As America grapples with extreme heat, VA reminds Veterans and communities that various resources are available to those experiencing homelessness.

The Community Resource and Referral Centers (CRRCs) provide community-based, multiagency services in a single location, and it’s offered in more than 30 cities nationwide. It streamlines access to housing, physical and mental health care, career development, and VA and non-VA benefits. Every VA medical center offers a range of housing solutions and wraparound supportive services for Veterans who are homeless or at risk of homelessness.

VA’s Grant and Per Diem (GPD), Supportive Services for Veteran Families (SSVF) and Health Care for Homeless Veterans (HCHV) are three transitional and permanent housing programs that offer immediate aid to Veterans facing housing crises during extreme weather.

“During the historic heat wave, Veterans experiencing homelessness are at increased risk of heat cramps, heat exhaustion, sunstroke, and other serious health problems, especially if they remain unsheltered,” said Monica Diaz, executive director, VHA Homeless Programs Office. “VA is closely monitoring the situation in the Pacific Northwest and other communities experiencing historic high temperatures, and we remain committed to making sure Veterans at risk of homeless receive the immediate help they need.”

If you are or know of a Veteran without stable housing during extreme heat or any other time, call the National Call Center for Homeless Veterans at 877-4AID-VET (877-424-3838) for immediate assistance.

The Red Cross and Centers for Disease Control and Prevention each published helpful tips on staying safe during extreme heat.

Learn more about VA’s mission to end Veteran homelessness and how you can help.

By Kameron L. Matthews, M.D., J.D., FAAFP is the assistant Under Secretary for Health for Clinical Services at VHA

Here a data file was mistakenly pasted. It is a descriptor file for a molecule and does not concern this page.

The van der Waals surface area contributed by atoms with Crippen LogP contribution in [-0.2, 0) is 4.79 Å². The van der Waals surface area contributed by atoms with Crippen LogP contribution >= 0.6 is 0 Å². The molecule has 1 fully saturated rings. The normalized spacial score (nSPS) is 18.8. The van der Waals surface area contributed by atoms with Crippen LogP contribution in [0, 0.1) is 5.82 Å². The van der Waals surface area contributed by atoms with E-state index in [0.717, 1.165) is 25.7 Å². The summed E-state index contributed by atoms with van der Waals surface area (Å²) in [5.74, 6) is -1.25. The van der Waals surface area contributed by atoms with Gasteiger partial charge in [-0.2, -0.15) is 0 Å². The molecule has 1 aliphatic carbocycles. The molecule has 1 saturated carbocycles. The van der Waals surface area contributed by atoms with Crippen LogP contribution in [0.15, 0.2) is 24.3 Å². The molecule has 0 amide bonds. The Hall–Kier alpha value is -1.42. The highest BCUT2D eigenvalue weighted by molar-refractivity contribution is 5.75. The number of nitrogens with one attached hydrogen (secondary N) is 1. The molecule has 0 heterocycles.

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Published on Jul. 14, 2021

Estimated reading time is 1.5 min.

Views to date: 720


  1. CJ July 21, 2021 at 10:06 pm

    Needs to apply to disabled and elderly veterans that have no AC in their homes because they didn’t need it before climate change. They should be able to be moved to some kind of relief when temps don’t drop below 100 degrees at night—as has been the case in San Francisco and in Portland—usually mild to cool in the summer but now experiencing deadly heatwaves with no AC; it just wasn’t needed before.

  2. Francisco July 21, 2021 at 10:01 pm

    Great news!

    I can’t wait to read all those leaflets and then fan them out in one hand and use them to fan cool myself down. It will be better than when I collapsed from heat stroke and the guys of my team told me that I collapsed, was not sweating, dry red clammy skin and unconscious, and because clean drinking water was a very expensive commodity in the bush they elected to urinate on me to cool me down as the urine changed states from liquid to vapor, it carried off heat energy and thus dropping my body temperature. Amazing what one saying can save your, or in my case, my life “piss on him”, and all this while receiving mortar, rocket and green tracers overhead.
    FJB Out!

  3. Dripjamz July 18, 2021 at 12:09 pm

    This is a good news. God bless our veterians

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